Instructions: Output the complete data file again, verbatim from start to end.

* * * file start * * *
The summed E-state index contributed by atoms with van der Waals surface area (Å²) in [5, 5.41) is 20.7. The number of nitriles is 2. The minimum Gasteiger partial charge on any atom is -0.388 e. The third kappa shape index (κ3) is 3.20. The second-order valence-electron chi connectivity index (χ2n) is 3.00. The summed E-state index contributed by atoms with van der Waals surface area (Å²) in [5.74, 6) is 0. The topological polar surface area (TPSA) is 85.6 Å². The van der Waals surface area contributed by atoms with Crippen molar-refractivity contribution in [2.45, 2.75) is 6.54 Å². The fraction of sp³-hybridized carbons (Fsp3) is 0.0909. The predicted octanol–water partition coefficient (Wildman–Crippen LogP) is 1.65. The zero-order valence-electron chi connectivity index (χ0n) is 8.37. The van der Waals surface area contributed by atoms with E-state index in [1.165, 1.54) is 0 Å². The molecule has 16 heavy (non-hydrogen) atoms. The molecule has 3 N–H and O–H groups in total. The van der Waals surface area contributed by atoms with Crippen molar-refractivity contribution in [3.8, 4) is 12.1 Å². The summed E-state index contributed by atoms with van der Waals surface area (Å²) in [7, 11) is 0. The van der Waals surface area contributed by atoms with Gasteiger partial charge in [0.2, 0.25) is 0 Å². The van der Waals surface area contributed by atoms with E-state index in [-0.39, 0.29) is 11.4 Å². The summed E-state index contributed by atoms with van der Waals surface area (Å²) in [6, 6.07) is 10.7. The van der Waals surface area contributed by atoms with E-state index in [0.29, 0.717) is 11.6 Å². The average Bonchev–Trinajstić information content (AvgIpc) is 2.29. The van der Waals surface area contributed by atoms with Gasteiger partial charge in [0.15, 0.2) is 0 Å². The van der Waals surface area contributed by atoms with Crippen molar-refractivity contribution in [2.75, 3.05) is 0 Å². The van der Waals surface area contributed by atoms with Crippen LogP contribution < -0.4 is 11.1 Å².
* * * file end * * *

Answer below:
The summed E-state index contributed by atoms with van der Waals surface area (Å²) in [5, 5.41) is 20.7. The number of nitriles is 2. The minimum Gasteiger partial charge on any atom is -0.388 e. The third kappa shape index (κ3) is 3.20. The second-order valence-electron chi connectivity index (χ2n) is 3.00. The summed E-state index contributed by atoms with van der Waals surface area (Å²) in [5.74, 6) is 0. The topological polar surface area (TPSA) is 85.6 Å². The van der Waals surface area contributed by atoms with Crippen molar-refractivity contribution in [2.45, 2.75) is 6.54 Å². The fraction of sp³-hybridized carbons (Fsp3) is 0.0909. The predicted octanol–water partition coefficient (Wildman–Crippen LogP) is 1.65. The zero-order valence-electron chi connectivity index (χ0n) is 8.37. The van der Waals surface area contributed by atoms with E-state index in [1.165, 1.54) is 0 Å². The molecule has 16 heavy (non-hydrogen) atoms. The molecule has 3 N–H and O–H groups in total. The van der Waals surface area contributed by atoms with Crippen molar-refractivity contribution in [3.8, 4) is 12.1 Å². The summed E-state index contributed by atoms with van der Waals surface area (Å²) in [7, 11) is 0. The van der Waals surface area contributed by atoms with Gasteiger partial charge in [0.2, 0.25) is 0 Å². The van der Waals surface area contributed by atoms with E-state index in [-0.39, 0.29) is 11.4 Å². The summed E-state index contributed by atoms with van der Waals surface area (Å²) in [6, 6.07) is 10.7. The van der Waals surface area contributed by atoms with E-state index in [0.29, 0.717) is 11.6 Å². The average Bonchev–Trinajstić information content (AvgIpc) is 2.29. The van der Waals surface area contributed by atoms with Gasteiger partial charge in [0.15, 0.2) is 0 Å². The van der Waals surface area contributed by atoms with Crippen molar-refractivity contribution in [2.75, 3.05) is 0 Å². The van der Waals surface area contributed by atoms with Crippen LogP contribution < -0.4 is 11.1 Å².